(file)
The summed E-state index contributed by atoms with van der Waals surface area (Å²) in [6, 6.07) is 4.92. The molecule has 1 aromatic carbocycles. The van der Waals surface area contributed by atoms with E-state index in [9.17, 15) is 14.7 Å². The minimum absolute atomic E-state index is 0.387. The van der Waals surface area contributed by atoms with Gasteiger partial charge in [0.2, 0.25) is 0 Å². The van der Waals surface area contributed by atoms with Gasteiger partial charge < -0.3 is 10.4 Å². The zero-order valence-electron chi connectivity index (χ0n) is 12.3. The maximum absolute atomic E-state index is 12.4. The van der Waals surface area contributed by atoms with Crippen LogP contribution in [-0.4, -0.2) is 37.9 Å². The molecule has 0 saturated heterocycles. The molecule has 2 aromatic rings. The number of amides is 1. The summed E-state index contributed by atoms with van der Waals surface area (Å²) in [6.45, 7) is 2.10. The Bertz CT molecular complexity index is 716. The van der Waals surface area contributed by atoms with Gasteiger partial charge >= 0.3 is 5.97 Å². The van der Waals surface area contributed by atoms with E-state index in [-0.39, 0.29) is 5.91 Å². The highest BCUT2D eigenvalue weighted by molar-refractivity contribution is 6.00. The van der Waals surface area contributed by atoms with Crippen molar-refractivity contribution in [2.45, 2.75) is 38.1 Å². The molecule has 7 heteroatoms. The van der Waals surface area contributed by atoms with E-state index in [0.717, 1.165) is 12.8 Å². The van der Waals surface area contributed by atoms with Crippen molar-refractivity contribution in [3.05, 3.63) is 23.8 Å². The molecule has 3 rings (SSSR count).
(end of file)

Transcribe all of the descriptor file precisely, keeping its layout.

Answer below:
The summed E-state index contributed by atoms with van der Waals surface area (Å²) in [6, 6.07) is 4.92. The molecule has 1 aromatic carbocycles. The van der Waals surface area contributed by atoms with E-state index in [9.17, 15) is 14.7 Å². The minimum absolute atomic E-state index is 0.387. The van der Waals surface area contributed by atoms with Gasteiger partial charge in [0.2, 0.25) is 0 Å². The van der Waals surface area contributed by atoms with Gasteiger partial charge < -0.3 is 10.4 Å². The zero-order valence-electron chi connectivity index (χ0n) is 12.3. The maximum absolute atomic E-state index is 12.4. The van der Waals surface area contributed by atoms with Crippen LogP contribution in [-0.4, -0.2) is 37.9 Å². The molecule has 0 saturated heterocycles. The molecule has 2 aromatic rings. The number of amides is 1. The summed E-state index contributed by atoms with van der Waals surface area (Å²) in [6.45, 7) is 2.10. The Bertz CT molecular complexity index is 716. The van der Waals surface area contributed by atoms with Gasteiger partial charge >= 0.3 is 5.97 Å². The van der Waals surface area contributed by atoms with E-state index in [-0.39, 0.29) is 5.91 Å². The highest BCUT2D eigenvalue weighted by molar-refractivity contribution is 6.00. The van der Waals surface area contributed by atoms with Crippen molar-refractivity contribution in [2.45, 2.75) is 38.1 Å². The molecule has 7 heteroatoms. The van der Waals surface area contributed by atoms with E-state index in [0.717, 1.165) is 12.8 Å². The van der Waals surface area contributed by atoms with Crippen molar-refractivity contribution in [3.05, 3.63) is 23.8 Å². The molecule has 3 rings (SSSR count).